Glenn Lambert grew up in Portsmouth. He took up chess when 11. He had a calm positional style. When he started playing blindfold chess he soon progressed to playing 4-board simuls.
He attended a 6th form college but he wasn't one of the Oxbridge bunch. He didn't complete A-levels, preferring to concentrate on chess. His rise followed that of Miles. For a while in the mid-70s he was one of the UK's most promising juniors. Then Nigel Short emerged. Here's a brief outline of his career
including this "attractive win" in Rd 6. C.Shephard was black
1. d4 Nf6 2. c4 c5 3. d5 e5 4. Nc3 d6 5. e4 g6 6. Be2 Bg7 7. Nf3 Nbd7 8. O-O O-O 9. Be3 Qe7 10. Qd2 Ng4 11. Bg5 f6 12. Bh4 Nh6 13. Ng5 Nb8 14. Rad1 Nf7 15. Ne6 Bxe6 16. dxe6 Qxe6 17. Nd5 Na6 18. Bxf6 Bxf6 19. Bg4 Bg5 20. Bxe6 Bxd2 21. Rxd2 Kg7 22. Nc3 Rad8 23. Rfd1 Ng5 24. Bd5 Nc7 25. Bxb7 Rb8 26. Bc6 Nge6 27. Rxd6 Rxb2 28. Rd7+ Rf7 29. Rxf7+ Kxf7 30. Rd7+ Kf6 31. h4 Rc2 32. Nd5+ Nxd5 33. Bxd5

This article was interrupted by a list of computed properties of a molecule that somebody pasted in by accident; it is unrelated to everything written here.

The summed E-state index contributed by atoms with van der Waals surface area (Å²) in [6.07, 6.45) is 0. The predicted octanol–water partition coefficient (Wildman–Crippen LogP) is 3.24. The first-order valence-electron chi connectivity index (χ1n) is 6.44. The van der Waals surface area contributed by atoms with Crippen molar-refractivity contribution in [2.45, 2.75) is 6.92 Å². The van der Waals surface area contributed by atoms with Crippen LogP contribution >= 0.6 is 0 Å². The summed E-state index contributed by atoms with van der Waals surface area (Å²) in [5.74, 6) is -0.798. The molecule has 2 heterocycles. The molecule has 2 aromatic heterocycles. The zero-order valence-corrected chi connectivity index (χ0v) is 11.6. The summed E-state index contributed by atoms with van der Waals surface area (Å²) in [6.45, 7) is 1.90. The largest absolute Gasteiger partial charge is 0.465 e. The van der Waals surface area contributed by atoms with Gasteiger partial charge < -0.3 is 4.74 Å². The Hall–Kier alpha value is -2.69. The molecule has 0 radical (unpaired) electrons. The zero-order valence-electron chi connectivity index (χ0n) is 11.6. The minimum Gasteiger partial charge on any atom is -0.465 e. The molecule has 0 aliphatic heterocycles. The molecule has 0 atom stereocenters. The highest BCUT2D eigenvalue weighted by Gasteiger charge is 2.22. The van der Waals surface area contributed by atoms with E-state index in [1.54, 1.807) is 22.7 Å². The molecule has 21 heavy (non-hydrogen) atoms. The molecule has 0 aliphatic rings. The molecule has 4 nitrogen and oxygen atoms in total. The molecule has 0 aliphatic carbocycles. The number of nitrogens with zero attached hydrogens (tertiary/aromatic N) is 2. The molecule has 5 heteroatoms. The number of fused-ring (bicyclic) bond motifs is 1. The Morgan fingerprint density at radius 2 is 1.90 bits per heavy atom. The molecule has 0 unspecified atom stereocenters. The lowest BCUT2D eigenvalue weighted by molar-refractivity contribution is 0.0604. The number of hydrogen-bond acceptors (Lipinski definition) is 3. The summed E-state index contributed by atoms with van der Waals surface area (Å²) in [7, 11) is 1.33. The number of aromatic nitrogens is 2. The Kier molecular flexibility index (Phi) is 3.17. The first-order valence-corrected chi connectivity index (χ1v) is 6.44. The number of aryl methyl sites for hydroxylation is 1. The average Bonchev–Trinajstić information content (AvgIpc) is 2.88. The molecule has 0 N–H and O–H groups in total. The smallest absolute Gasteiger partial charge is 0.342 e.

The Lord John Cup: 2.5/9 (won by Hort). The picture of the contestants on p.553 of the BCM V.97 leaves out "eyes-closed Lambert". Lambert drew with Mestel, and beat Torre, but his most famous game was against Kotov.
In this position Kotov (White) sealed. Lambert offered a draw, but when Kotov told him that he intended to continue 42.Re6+ Kd7 43.Rxe8 Kxe8 44.Re6+ followed by Rxe4 and Rxg4, Lambert resigned. In fact, 43 ...g3 wins.
He started hearing voices in 1980 and was later diagnosed with Huntingdon's Chorea.